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Psychology and Postmodernism
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Psychology and Postmodernism

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Social Psychology | Social Theory

October 1992 | 240 pages | SAGE Publications Ltd
In recent years, the impact of postmodernism has reverberated throughout the social and human sciences. Psychology and Postmodernism breaks new ground by exploring the implications of postmodernist ideas for psychology. Contributors examine central themes of postmodernism as they relate to psychology: the nature of the self, local knowledge versus universal knowledge, and the pivotal role of language in social life. As new possibilities for psychology are outlined, theoretical reformulations are placed alongside implications for new psychological practice and method. In addition, this groundbreaking volume presents criticism and support for postmodern perspectives, from feminist criticism of postmodern "deconstruction" to argument with the usefulness of clear distinctions between a "modern" and "postmodern" psychology. Psychology and Postmodernism is cutting-edge material for those interested in the evolution of psychology in the postmodern era. "With authors from the United States, England, Denmark and Norway, it represents an international array of perspectives on the relations of psychology and postmodernism. . . . It provides a portrait of psychology at the cutting edge of developments in the arts and humanities. Until recently, these developments had been simply ignored by psychology. Now, they are beginning to be bandied about by the appropriation of poorly understood phrases and ideas. This volume should add real depth to that dialogue." --The Humanistic Psychologist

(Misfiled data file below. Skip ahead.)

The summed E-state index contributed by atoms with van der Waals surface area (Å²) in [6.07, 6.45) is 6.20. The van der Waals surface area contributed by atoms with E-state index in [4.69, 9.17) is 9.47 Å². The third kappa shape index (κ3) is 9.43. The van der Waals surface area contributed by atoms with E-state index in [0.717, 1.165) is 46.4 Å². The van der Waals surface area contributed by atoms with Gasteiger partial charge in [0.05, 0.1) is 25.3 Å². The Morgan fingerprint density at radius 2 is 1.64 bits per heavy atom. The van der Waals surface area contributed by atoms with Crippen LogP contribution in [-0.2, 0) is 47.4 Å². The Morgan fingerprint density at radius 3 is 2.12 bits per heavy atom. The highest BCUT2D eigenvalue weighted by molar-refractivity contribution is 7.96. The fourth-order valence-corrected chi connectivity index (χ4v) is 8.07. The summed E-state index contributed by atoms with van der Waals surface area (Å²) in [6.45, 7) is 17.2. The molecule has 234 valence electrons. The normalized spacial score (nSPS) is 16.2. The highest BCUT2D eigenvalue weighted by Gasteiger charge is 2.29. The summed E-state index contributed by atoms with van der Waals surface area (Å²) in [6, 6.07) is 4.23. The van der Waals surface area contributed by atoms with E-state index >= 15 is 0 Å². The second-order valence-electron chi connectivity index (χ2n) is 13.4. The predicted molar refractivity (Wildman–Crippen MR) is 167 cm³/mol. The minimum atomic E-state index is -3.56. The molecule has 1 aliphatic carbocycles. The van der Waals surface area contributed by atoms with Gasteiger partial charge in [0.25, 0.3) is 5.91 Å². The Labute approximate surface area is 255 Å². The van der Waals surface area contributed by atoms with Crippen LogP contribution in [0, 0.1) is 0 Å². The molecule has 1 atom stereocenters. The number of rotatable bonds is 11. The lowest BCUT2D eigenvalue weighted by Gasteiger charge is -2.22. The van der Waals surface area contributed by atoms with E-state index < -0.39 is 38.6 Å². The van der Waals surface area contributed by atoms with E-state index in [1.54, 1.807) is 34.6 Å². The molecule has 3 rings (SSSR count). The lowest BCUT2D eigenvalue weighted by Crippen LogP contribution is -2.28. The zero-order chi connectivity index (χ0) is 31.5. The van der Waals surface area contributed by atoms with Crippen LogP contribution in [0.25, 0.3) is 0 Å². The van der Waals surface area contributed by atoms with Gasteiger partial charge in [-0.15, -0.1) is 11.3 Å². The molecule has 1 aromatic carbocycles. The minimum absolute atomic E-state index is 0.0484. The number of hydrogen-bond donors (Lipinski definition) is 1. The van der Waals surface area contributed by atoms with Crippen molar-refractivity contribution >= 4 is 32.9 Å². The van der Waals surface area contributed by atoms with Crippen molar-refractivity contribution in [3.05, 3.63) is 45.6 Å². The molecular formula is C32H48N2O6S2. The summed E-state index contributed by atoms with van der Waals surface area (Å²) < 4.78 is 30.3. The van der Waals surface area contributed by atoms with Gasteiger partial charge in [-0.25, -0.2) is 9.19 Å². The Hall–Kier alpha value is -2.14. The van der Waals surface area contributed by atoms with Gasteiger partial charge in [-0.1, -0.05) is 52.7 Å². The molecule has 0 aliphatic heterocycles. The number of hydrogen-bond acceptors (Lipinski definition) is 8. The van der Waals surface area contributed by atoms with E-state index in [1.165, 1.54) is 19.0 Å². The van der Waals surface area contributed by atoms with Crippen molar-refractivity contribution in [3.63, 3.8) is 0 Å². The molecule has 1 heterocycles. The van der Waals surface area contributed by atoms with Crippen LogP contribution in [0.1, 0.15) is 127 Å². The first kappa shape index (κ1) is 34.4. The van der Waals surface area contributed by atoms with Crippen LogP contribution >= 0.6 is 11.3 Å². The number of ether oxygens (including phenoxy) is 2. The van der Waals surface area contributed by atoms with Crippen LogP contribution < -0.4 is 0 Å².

Steinar Kvale
Introduction
From the Archaeology of the Psyche to the Architecture of Cultural Landscapes

 
Kenneth J Gergen
Toward a Postmodern Psychology
Steinar Kvale
Postmodern Psychology
A Contradiction in Terms?

 
John Shotter
`Getting in Touch'
The Meta-Methodology of a Postmodern Science of Mental Life

 
Mike Michael
Postmodern Subjects
Towards a Transgressive Social Psychology

 
Patti Lather
Postmodernism and the Human Sciences
Paul Richer
An Introduction to Deconstructionist Psychology
Lars L[/]ovlie
Postmodernism and Subjectivity
Neil Young
Postmodern Self-Psychology Mirrored in Science and the Arts
Donald E Polkinghorne
Postmodern Epistemology of Practice
Louis A Sass
The Epic of Disbelief
The Postmodernist Turn in Contemporary Psychoanalysis

 
Mary Gergen
From Mod Mascu-linity to Post-Mod Macho
A Feminist Re-Play

 
Seth Chaiklin
From Theory to Practice and Back Again
What Does Postmodern Philosophy Contribute to Psychological Science?

 
Peter Madsen
`Postmodernism' and `Late Capitalism'
On Terms and Realities

 

`This far-ranging exploration of the implications of a postmodern culture for psychology represents an international array of perspectives... it examines the relations of postmodernism to feminism, capitalism, methodology, the human sciences, the arts, epistemology, subjectivity, science and psychoanalysis. In doing so, it provides a portrait of psychology at the cutting edge of developments in the arts and humanities. Until recently, these developments had been simply ignored by psychology. Now, they are beginning to be bandied about by the appropriation of poorly understood phrases and ideas. This volume should add real depth to that dialogue' - The Humanistic Psychologist

`In this very readable volume, psychologists have gathered around them postmodernists from other disciplines to celebrate (albeit with a couple of dissenting voices) postmodernity' - British Journal of Psychology

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Steinar Kvale

Steinar Kvale (1938-2008) was professor of educational psychology and director of the Centre of Qualitative Research at the University of Aarhus, and adjunct faculty at Saybrook Institute, San Francisco. He was born in Norway and graduated from the University of Oslo. He continued his studies at the University of Heidelberg with an Alexander von Humboldt scholarship and was a visiting professor at Duquesne University, Pittsburgh, and West Georgia University, Carrolton, and the University of Bergen. His long-term concern was with the implications of such continental philosophies as phenomenology, hermeneutics, and dialectics for psychology... More About Author